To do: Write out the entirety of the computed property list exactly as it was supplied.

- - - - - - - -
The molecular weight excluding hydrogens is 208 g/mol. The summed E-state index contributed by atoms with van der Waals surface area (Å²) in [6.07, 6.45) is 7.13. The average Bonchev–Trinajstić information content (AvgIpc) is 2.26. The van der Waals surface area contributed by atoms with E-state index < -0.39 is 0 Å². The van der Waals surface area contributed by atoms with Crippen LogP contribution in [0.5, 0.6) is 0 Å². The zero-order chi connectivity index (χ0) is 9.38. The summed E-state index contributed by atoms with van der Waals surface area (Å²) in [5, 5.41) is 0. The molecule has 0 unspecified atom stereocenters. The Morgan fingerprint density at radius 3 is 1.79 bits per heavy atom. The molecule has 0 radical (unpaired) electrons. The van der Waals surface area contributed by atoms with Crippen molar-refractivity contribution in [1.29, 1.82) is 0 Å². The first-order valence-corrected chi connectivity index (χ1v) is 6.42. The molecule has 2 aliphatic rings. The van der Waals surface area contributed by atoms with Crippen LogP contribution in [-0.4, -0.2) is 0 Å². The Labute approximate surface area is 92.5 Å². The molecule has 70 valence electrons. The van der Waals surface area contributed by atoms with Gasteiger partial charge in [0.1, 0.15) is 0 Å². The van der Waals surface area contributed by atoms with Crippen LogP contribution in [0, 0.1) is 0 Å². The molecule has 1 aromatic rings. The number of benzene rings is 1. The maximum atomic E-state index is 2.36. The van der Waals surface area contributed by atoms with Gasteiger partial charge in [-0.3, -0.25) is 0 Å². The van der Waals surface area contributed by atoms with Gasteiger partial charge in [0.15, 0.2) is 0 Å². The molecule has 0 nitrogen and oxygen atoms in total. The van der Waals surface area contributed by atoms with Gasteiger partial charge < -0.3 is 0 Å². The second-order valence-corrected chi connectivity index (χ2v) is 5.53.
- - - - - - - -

The molecular weight excluding hydrogens is 208 g/mol. The summed E-state index contributed by atoms with van der Waals surface area (Å²) in [6.07, 6.45) is 7.13. The average Bonchev–Trinajstić information content (AvgIpc) is 2.26. The van der Waals surface area contributed by atoms with E-state index < -0.39 is 0 Å². The van der Waals surface area contributed by atoms with Crippen LogP contribution in [0.5, 0.6) is 0 Å². The zero-order chi connectivity index (χ0) is 9.38. The summed E-state index contributed by atoms with van der Waals surface area (Å²) in [5, 5.41) is 0. The molecule has 0 unspecified atom stereocenters. The Morgan fingerprint density at radius 3 is 1.79 bits per heavy atom. The molecule has 0 radical (unpaired) electrons. The van der Waals surface area contributed by atoms with Crippen molar-refractivity contribution in [1.29, 1.82) is 0 Å². The first-order valence-corrected chi connectivity index (χ1v) is 6.42. The molecule has 2 aliphatic rings. The van der Waals surface area contributed by atoms with Crippen LogP contribution in [-0.4, -0.2) is 0 Å². The Labute approximate surface area is 92.5 Å². The molecule has 70 valence electrons. The van der Waals surface area contributed by atoms with Gasteiger partial charge in [0.1, 0.15) is 0 Å². The van der Waals surface area contributed by atoms with Crippen LogP contribution in [0, 0.1) is 0 Å². The molecule has 1 aromatic rings. The number of benzene rings is 1. The maximum atomic E-state index is 2.36. The van der Waals surface area contributed by atoms with Gasteiger partial charge in [-0.3, -0.25) is 0 Å². The van der Waals surface area contributed by atoms with Gasteiger partial charge in [0.15, 0.2) is 0 Å². The molecule has 0 nitrogen and oxygen atoms in total. The van der Waals surface area contributed by atoms with Gasteiger partial charge < -0.3 is 0 Å². The second-order valence-corrected chi connectivity index (χ2v) is 5.53.